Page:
There used to be a time when finding a beer that wasn’t a Bud, Coors or Miller product in a bar was a true rarity. I remember many years ago when me and my friends were excited that the local bar down the street from our apartment was going to begin stocking Yeungling. We all thought of it as an exotic microbrew compared to the dull selection of taps that could be found at most of the bars we frequented at the time.

Fast forward 20 years and it seems you can’t go to the restroom without meeting someone who knows someone who has their own brewery. Yes, the craft beer explosion in this country is for real, and it’s a damn good thing. Now at just about any bar I stumble into I can find something that appeals to me, if not on tap then surely in bottles. But nobody can match the selection waiting for you at Wingcraft Kitchen & Beer Bar in Atlantic City.

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Wingcraft is a relative newcomer, having only been in existence for three years, but they quickly made a name for themselves as both a beer lover’s paradise (40 taps plus lots of bottles) and a gastropub, serving up some of the most imaginative comfort food in town.

Wingcraft is a sort of bar/restaurant hybrid, but I would say it falls a bit closer on the restaurant side of things. The decor is simultaniously modern and rustic and makes great use of things like reclaimed wood, exposed brick and old pipework. My friends and I strolled in on a weeknight after a long day at work to unwind and enjoy a few before heading home.

It was beer time.

The one downside of the extensive beer menu at Wingcraft is that it makes it very hard to decide what to drink. Do I want a rich, dark porter or perhaps a malty seasonal ale? In the end, I decided to do what I always do around Halloween and ordered myself a pumpkin beer. This time I went with Dogfish Head’s Punkin’ Ale, which is fairly subtle with its pumpkin spice. One thing to be aware of when ordering beers like this is that they often contain a very high ABV (alcohol by volume). The Dogfish Head Punkin’ weighs in at 7 percent, or almost double what a Coors Light would be. In addition to beer, we also sampled the Wingcraft Signature Cocktail, which combines Stoli blueberry, muddled blueberries and lemons with lemonade. This drink was about what you would expect — sweet and refreshing — but ultimately a bit more appropriate for summer than fall.

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Wingcraft Signature cocktail, right.

After a round or two, including selections from breweries that we never even heard of before, we started to think about getting some food. More tough decisions ahead.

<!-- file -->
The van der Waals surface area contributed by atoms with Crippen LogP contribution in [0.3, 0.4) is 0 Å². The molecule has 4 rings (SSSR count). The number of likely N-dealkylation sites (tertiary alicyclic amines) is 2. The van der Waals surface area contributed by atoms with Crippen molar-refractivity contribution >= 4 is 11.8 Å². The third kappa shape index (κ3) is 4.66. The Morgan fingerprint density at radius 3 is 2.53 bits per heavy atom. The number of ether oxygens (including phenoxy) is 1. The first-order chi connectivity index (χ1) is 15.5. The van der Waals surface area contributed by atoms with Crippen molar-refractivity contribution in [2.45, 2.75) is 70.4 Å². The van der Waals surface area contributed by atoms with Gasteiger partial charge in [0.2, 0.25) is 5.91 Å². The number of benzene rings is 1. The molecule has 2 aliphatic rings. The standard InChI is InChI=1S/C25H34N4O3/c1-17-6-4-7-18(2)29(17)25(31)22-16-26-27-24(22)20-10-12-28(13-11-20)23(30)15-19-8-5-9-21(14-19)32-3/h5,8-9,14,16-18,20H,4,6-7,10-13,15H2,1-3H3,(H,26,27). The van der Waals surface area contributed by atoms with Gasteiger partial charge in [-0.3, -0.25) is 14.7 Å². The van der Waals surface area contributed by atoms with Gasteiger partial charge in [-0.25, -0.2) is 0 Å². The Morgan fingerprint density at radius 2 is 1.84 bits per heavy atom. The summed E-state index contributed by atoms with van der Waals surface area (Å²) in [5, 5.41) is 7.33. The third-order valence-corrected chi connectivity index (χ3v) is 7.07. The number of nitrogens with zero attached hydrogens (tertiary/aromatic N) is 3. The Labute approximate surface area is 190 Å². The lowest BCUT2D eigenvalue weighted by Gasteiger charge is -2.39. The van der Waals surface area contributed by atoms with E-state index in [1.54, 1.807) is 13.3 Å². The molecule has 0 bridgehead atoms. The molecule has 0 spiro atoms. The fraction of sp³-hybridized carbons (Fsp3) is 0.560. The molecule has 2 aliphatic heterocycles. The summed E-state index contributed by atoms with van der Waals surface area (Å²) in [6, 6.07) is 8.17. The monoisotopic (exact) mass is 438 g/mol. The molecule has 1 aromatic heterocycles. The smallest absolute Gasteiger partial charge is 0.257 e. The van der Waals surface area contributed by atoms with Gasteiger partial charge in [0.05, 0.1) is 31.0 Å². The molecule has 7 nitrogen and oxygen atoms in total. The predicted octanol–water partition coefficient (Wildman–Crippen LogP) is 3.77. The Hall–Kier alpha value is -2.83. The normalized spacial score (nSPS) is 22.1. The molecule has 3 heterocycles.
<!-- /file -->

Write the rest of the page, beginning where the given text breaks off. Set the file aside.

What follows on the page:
The staff is noticeably friendly … our server was quite animated and seemed to really enjoy her job. She managed to get herself involved in just about every decision we made, from the drinks to the food, sharing recommendations and rapid-fire anecdotes, as well as a series of empowering “Yeah!” outbursts after each satisfactory order was placed. We were one step away from high-fiving after a particularly well-placed order of short rib tater tots, an exceptional way to start a meal. You gotta envy someone who seems to get such a jolt out of what she does.

We ordered a lot, and it was almost a sweep of deliciousness. Short rib tater tots, bacon mac and cheese — one of our favorite dishes of the night — and fried fresh mozzarella balls and an order of boneless wings with a new Alabama white barbecue sauce (one of more than a dozen sauce choices) rounded out the apps portion of the night. The boneless wings were a real standout, though. Tender and crispy, the white Alabama BBQ sauce was certainly a unique and welcome offering for this part of the country.

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We also passed around a chicken parm sandwich, which came served on one of the tastiest pieces of bread — homemade focaccia made daily — I’ve had in a while, as well as a poutine burger made with Wingcraft’s signature Pat LaFrieda burger blend topped with cheddar cheese curds, fries and short rib gravy on a perfectly soft and buttery brioche roll. We also devoured another new menu offering, the filet tip sandwich with stout-marinated onions and horseradish pub sauce on that awesome focaccia, and a Philly steak sandwich with that more stellar LaFrieda meat — I don’t know any other place that uses LaFrieda meat for cheesesteaks — and Wingcraft’s signature homemade cheese sauce. Not a dud in the bunch. Kudos to the chef for taking somewhat familiar items and finding a way to make them burst with new flavors. We ended the night in a very fun yet calorie-laden way: funnel cake battered, deep-fried Oreos served with homemade whipped cream that were as sinfully delicious as they sound.

Fully stuffed and with our thirst soundly quenched, we headed home satisfied. The reputation that Wingcraft has earned is well-deserved.

Pass/Fail score = Pass

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